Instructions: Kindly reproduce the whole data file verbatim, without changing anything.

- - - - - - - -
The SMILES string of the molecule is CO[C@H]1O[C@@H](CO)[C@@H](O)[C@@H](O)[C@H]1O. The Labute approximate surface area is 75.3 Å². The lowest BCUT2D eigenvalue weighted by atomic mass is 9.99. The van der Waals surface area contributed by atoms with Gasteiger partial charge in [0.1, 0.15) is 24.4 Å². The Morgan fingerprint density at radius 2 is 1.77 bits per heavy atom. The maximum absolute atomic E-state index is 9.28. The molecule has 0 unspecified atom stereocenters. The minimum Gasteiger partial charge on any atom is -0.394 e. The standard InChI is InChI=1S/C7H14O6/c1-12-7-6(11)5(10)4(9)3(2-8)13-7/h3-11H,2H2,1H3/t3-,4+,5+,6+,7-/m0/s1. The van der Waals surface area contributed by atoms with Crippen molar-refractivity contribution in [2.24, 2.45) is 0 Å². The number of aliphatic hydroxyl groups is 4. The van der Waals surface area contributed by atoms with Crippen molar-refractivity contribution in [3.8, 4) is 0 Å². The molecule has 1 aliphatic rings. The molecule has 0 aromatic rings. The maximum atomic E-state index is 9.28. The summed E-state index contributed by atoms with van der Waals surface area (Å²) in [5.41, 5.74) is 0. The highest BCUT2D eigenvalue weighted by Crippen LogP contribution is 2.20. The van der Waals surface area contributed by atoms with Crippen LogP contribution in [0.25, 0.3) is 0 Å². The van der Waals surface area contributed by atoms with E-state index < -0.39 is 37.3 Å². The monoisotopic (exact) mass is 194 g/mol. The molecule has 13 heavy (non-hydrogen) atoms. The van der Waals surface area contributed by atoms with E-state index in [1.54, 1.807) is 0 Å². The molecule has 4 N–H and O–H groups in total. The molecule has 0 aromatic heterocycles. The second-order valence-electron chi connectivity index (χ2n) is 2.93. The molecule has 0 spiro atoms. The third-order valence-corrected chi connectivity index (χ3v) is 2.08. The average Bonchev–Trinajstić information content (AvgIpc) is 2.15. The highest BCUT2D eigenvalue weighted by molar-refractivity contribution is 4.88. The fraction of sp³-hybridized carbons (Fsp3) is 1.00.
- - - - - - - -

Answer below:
The SMILES string of the molecule is CO[C@H]1O[C@@H](CO)[C@@H](O)[C@@H](O)[C@H]1O. The Labute approximate surface area is 75.3 Å². The lowest BCUT2D eigenvalue weighted by atomic mass is 9.99. The van der Waals surface area contributed by atoms with Gasteiger partial charge in [0.1, 0.15) is 24.4 Å². The Morgan fingerprint density at radius 2 is 1.77 bits per heavy atom. The maximum absolute atomic E-state index is 9.28. The molecule has 0 unspecified atom stereocenters. The minimum Gasteiger partial charge on any atom is -0.394 e. The standard InChI is InChI=1S/C7H14O6/c1-12-7-6(11)5(10)4(9)3(2-8)13-7/h3-11H,2H2,1H3/t3-,4+,5+,6+,7-/m0/s1. The van der Waals surface area contributed by atoms with Crippen molar-refractivity contribution in [2.24, 2.45) is 0 Å². The number of aliphatic hydroxyl groups is 4. The van der Waals surface area contributed by atoms with Crippen molar-refractivity contribution in [3.8, 4) is 0 Å². The molecule has 1 aliphatic rings. The molecule has 0 aromatic rings. The maximum atomic E-state index is 9.28. The summed E-state index contributed by atoms with van der Waals surface area (Å²) in [5.41, 5.74) is 0. The highest BCUT2D eigenvalue weighted by Crippen LogP contribution is 2.20. The van der Waals surface area contributed by atoms with Crippen LogP contribution in [0.25, 0.3) is 0 Å². The van der Waals surface area contributed by atoms with E-state index < -0.39 is 37.3 Å². The monoisotopic (exact) mass is 194 g/mol. The molecule has 13 heavy (non-hydrogen) atoms. The van der Waals surface area contributed by atoms with E-state index in [1.54, 1.807) is 0 Å². The molecule has 4 N–H and O–H groups in total. The molecule has 0 aromatic heterocycles. The second-order valence-electron chi connectivity index (χ2n) is 2.93. The molecule has 0 spiro atoms. The third-order valence-corrected chi connectivity index (χ3v) is 2.08. The average Bonchev–Trinajstić information content (AvgIpc) is 2.15. The highest BCUT2D eigenvalue weighted by molar-refractivity contribution is 4.88. The fraction of sp³-hybridized carbons (Fsp3) is 1.00.